Recent YaleGlobal Articles

Michael Yahuda
February 18, 2004
China's leadership believes strongly in the goal of a unified country - and for Beijing that means preventing Taiwan from declaring independence. For many Chinese, uniting with Taiwan is a matter of national pride. China scholar Michael Yahuda argues that pushing the issue politically or...
Steve Raymer
February 16, 2004
In the US, Indians and Indian-Americans make up the largest non-Caucasian segment of the American medical community, where they account for one in every 20 practicing doctors. In recent years, they have become a more vocal and visible presence, undertaking charitable activities and political...
Joseph Cirincione
February 13, 2004
Under US President George W. Bush's newly proposed plan, only a handful of countries would be allowed to develop nuclear fuel. These countries could, in turn, sell fuel only to states that renounce enrichment and reprocessing. Joseph Cirincione, Director of the Non-Proliferation Project at...
Banning Garrett
February 11, 2004
Unlike during the Cold war, when competition was only between the US and the Soviet Union, today all globalizing nations are competitors. However, writes Banning Garrett, Director of Asia Programs at the Atlantic Council, these competing nations are also partners in today's globalizing economy...
Banning Garrett
February 11, 2004
Michael Krepon
February 9, 2004
When A. Q. Khan, the 'father of Pakistan's nuclear bomb', spoke publicly last week, he urged the world to believe that only he - not his president or his country's government - was responsible for selling technology and know-how to aspiring bomb makers in Libya, North Korea, and...
Laurie Garrett
February 6, 2004
In recent weeks the avian flu has emerged as a matter of urgent concern for poultry farmers, health officials, and government leaders in Asian countries. Cases of infected poultry have been reported in China, Vietnam, Thailand, and seven other countries, with widespread culling and bans on chicken...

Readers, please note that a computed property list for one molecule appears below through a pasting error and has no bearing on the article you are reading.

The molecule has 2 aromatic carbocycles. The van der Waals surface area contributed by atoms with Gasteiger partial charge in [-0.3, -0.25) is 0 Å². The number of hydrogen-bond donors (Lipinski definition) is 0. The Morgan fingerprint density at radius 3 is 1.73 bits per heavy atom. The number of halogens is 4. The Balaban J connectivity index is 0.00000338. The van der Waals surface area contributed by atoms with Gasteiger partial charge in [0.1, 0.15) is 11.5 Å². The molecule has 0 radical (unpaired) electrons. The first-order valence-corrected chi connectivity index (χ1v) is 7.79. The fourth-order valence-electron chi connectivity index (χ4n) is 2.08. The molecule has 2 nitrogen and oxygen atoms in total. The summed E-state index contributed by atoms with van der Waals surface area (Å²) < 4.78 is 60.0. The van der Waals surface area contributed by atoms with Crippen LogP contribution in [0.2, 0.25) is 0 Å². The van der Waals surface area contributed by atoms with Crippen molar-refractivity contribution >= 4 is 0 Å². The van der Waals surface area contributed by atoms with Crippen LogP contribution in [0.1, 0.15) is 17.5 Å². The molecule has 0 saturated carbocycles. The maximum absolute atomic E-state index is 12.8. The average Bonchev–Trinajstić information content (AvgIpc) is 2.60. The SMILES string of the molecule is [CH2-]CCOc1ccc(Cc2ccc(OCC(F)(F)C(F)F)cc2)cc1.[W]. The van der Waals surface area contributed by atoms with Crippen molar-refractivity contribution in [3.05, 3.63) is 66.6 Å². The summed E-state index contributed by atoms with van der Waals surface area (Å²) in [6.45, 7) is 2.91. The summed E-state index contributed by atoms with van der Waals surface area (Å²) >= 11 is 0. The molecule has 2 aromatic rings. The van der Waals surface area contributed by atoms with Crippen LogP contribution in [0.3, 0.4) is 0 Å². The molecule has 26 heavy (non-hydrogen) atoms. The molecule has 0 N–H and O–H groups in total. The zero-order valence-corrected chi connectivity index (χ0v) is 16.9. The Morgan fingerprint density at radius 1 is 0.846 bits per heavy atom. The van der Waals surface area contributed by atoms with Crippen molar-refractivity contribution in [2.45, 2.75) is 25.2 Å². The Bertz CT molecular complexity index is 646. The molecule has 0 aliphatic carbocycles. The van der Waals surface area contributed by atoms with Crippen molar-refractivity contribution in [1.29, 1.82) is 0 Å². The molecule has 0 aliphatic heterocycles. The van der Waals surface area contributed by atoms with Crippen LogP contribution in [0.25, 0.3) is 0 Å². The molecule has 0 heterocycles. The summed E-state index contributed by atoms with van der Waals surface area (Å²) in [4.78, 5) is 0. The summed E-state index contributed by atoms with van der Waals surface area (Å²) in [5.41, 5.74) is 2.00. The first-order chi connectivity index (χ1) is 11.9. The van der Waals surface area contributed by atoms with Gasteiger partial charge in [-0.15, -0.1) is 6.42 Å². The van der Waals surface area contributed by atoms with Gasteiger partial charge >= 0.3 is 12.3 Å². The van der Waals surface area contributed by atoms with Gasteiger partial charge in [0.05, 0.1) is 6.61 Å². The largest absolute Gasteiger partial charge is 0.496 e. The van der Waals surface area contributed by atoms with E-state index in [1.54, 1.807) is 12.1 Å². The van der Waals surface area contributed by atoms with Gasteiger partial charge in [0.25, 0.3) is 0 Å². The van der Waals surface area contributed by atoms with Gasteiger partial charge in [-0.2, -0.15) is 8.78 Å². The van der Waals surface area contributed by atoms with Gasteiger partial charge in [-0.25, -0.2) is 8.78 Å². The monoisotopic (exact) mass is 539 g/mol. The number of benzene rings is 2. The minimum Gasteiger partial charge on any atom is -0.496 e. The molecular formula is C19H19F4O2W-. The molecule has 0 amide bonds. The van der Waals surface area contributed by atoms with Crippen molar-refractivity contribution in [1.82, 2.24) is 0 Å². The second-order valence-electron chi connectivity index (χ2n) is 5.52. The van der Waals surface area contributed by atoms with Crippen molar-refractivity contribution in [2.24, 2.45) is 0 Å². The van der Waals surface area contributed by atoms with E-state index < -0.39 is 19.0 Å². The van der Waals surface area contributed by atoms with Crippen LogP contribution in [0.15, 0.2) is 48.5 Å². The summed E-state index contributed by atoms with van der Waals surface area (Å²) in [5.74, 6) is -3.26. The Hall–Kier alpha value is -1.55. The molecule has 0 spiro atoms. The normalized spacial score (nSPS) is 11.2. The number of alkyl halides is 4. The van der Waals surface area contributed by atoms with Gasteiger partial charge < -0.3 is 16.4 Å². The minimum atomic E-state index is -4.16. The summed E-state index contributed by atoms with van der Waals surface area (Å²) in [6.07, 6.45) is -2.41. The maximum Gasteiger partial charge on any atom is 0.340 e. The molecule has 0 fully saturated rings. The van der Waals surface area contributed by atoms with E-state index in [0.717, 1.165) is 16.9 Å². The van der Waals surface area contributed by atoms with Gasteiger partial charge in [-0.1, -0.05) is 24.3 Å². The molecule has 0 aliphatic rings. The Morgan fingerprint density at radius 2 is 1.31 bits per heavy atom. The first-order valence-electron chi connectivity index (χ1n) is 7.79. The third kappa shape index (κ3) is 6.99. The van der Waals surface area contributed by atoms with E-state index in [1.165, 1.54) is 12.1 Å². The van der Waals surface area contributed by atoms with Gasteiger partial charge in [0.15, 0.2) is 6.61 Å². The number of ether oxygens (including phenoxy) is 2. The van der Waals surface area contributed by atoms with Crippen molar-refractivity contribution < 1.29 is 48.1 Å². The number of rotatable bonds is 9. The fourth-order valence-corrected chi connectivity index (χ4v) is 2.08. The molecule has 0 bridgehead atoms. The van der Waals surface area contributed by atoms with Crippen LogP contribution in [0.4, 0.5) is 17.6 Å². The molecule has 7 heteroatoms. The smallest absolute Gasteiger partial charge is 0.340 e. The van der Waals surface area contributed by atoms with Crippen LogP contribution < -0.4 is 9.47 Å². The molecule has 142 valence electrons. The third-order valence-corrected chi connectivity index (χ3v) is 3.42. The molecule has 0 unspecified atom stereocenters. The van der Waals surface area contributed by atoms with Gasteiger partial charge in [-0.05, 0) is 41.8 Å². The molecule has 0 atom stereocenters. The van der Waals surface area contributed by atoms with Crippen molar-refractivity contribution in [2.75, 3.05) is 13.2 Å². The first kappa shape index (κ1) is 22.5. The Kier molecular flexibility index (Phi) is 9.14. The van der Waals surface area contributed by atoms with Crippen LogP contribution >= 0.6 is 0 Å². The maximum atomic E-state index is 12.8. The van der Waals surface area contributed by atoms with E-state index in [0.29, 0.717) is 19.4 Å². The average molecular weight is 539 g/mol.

Guobin Yang
February 4, 2004
Guobin Yang
February 4, 2004
Capitalism is not the only '-ism' flourishing in China today. Since the early 1990s, the country's battles against dust storms, deforestation, watershed pollution, and other problems have attracted the attention of both domestic groups and foreign environmental organizations. The...
Shada Islam
January 30, 2004
The debate that has raged in France for 15 years over the right of Muslim girls to wear religious headscarves to school has come to a head with a plan to ban the practice. The French ideal of strict separation of church and state has pushed the government to ban this "conspicuous" display...
Immanuel Wallerstein
January 28, 2004
The slogan of the World Social Forum reads, "another world is possible" - as in, a world devoid of capitalism and neo-liberal trade policies. From a small group of protesters who successfully scuttled the 1999 WTO meeting in Seattle, the group has quickly grown to global proportions,...
Kenneth Weisbrode
January 26, 2004
As Georgia's newly elected president takes office this week, much of the world has high hopes for the future of his new government. Outsiders have been trying to influence developments in Georgia and neighboring Azerbaijan for some time now, says Eurasia scholar Kenneth Weisbrode, but if...
Mohammed Ayoob
January 22, 2004
An Islamic party that supports Turkey's admission into the EU and the military that is lukewarm on troop deployment suggest paradoxes in Turkish politics. Mohammed Ayoob explains these paradoxes as the result of a general change in Turkey's political landscape and the particularities of...
Susan Ariel Aaronson
January 20, 2004
Has the US led the world in promoting a pro-free trade agenda? Looking at the rhetoric emanating from Washington in the early days of the Bush administration, one may think so, says globalization scholar Susan Ariel Aaronson. But looking at Washington's actions over the past two years, we...
Timothy W. Guinnane
January 15, 2004
In trying to rebuild a shattered Iraq, Washington is asking other governments to reduce or restructure debts owed them by the war-torn country. With over $120 billion at stake, this is not a small request. Still, debt reduction is an important goal, says Yale economic historian Timothy W....
Joan Johnson-Freese
January 13, 2004
As the White House prepares plans for a new US manned space initiative, President Bush might want to invite China to the drawing board. Joan Johnson-Freese, an expert in Chinese space technology at the US Naval War College, believes that China's recent successful manned space flight signifies...
Lauren T. Hickok
January 8, 2004
The anthrax attacks that came on the heels of Sept. 11 frightened many Americans and added further fuel to calls for a global war on terror. Two years on, how secure is the world's supply of biological and chemical agents? Biosecurity experts Lauren T. Hickok and Reynolds M. Salerno write...
David Dollar
January 6, 2004
Conventional economic wisdom holds that foreign investment and trade boost economic growth and help alleviate poverty in developing countries. So why is it that some countries that seem quite open to the outside world are stagnating economically? David Dollar, Director of Development Policy at...
Moises Naim
December 29, 2003
The Iraq war may have dominated headlines, but it was not the only significant geopolitical event of 2003. Moises Naim, the editor of Foreign Policy Magazine, reminds us that while moving forward in 2004 we cannot overlook the fundamental changes that occurred in 2003 within the European Union, the...
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